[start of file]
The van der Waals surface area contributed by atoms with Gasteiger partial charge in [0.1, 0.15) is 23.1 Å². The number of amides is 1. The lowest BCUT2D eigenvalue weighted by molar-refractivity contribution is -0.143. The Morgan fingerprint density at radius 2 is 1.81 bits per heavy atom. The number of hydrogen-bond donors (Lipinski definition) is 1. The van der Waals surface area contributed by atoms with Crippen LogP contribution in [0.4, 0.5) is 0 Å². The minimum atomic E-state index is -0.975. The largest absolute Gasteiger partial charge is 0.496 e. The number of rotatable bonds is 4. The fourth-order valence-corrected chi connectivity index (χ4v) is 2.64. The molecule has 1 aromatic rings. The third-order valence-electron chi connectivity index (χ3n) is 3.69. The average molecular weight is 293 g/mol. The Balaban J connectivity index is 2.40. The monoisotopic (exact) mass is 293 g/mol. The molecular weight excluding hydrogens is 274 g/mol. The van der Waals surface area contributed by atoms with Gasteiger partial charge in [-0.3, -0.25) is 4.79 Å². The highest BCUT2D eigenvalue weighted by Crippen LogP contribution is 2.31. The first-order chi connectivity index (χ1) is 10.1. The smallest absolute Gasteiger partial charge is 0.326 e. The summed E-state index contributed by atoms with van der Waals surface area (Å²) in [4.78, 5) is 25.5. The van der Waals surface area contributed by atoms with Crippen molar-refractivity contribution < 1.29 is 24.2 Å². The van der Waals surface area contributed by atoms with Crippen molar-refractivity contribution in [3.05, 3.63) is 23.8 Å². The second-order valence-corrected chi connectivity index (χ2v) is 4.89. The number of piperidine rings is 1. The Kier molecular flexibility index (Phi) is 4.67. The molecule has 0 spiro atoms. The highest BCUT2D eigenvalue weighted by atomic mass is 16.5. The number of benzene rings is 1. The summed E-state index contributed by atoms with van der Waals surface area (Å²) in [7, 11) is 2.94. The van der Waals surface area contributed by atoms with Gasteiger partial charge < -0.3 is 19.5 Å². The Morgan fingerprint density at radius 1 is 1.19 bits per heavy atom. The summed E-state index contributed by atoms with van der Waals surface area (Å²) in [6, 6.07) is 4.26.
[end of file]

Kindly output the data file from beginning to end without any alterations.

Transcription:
The van der Waals surface area contributed by atoms with Gasteiger partial charge in [0.1, 0.15) is 23.1 Å². The number of amides is 1. The lowest BCUT2D eigenvalue weighted by molar-refractivity contribution is -0.143. The Morgan fingerprint density at radius 2 is 1.81 bits per heavy atom. The number of hydrogen-bond donors (Lipinski definition) is 1. The van der Waals surface area contributed by atoms with Crippen LogP contribution in [0.4, 0.5) is 0 Å². The minimum atomic E-state index is -0.975. The largest absolute Gasteiger partial charge is 0.496 e. The number of rotatable bonds is 4. The fourth-order valence-corrected chi connectivity index (χ4v) is 2.64. The molecule has 1 aromatic rings. The third-order valence-electron chi connectivity index (χ3n) is 3.69. The average molecular weight is 293 g/mol. The Balaban J connectivity index is 2.40. The monoisotopic (exact) mass is 293 g/mol. The molecular weight excluding hydrogens is 274 g/mol. The van der Waals surface area contributed by atoms with Gasteiger partial charge in [-0.3, -0.25) is 4.79 Å². The highest BCUT2D eigenvalue weighted by Crippen LogP contribution is 2.31. The first-order chi connectivity index (χ1) is 10.1. The smallest absolute Gasteiger partial charge is 0.326 e. The summed E-state index contributed by atoms with van der Waals surface area (Å²) in [4.78, 5) is 25.5. The van der Waals surface area contributed by atoms with Crippen molar-refractivity contribution < 1.29 is 24.2 Å². The van der Waals surface area contributed by atoms with Crippen molar-refractivity contribution in [3.05, 3.63) is 23.8 Å². The second-order valence-corrected chi connectivity index (χ2v) is 4.89. The number of piperidine rings is 1. The Kier molecular flexibility index (Phi) is 4.67. The molecule has 0 spiro atoms. The highest BCUT2D eigenvalue weighted by atomic mass is 16.5. The number of benzene rings is 1. The summed E-state index contributed by atoms with van der Waals surface area (Å²) in [7, 11) is 2.94. The van der Waals surface area contributed by atoms with Gasteiger partial charge < -0.3 is 19.5 Å². The Morgan fingerprint density at radius 1 is 1.19 bits per heavy atom. The summed E-state index contributed by atoms with van der Waals surface area (Å²) in [6, 6.07) is 4.26.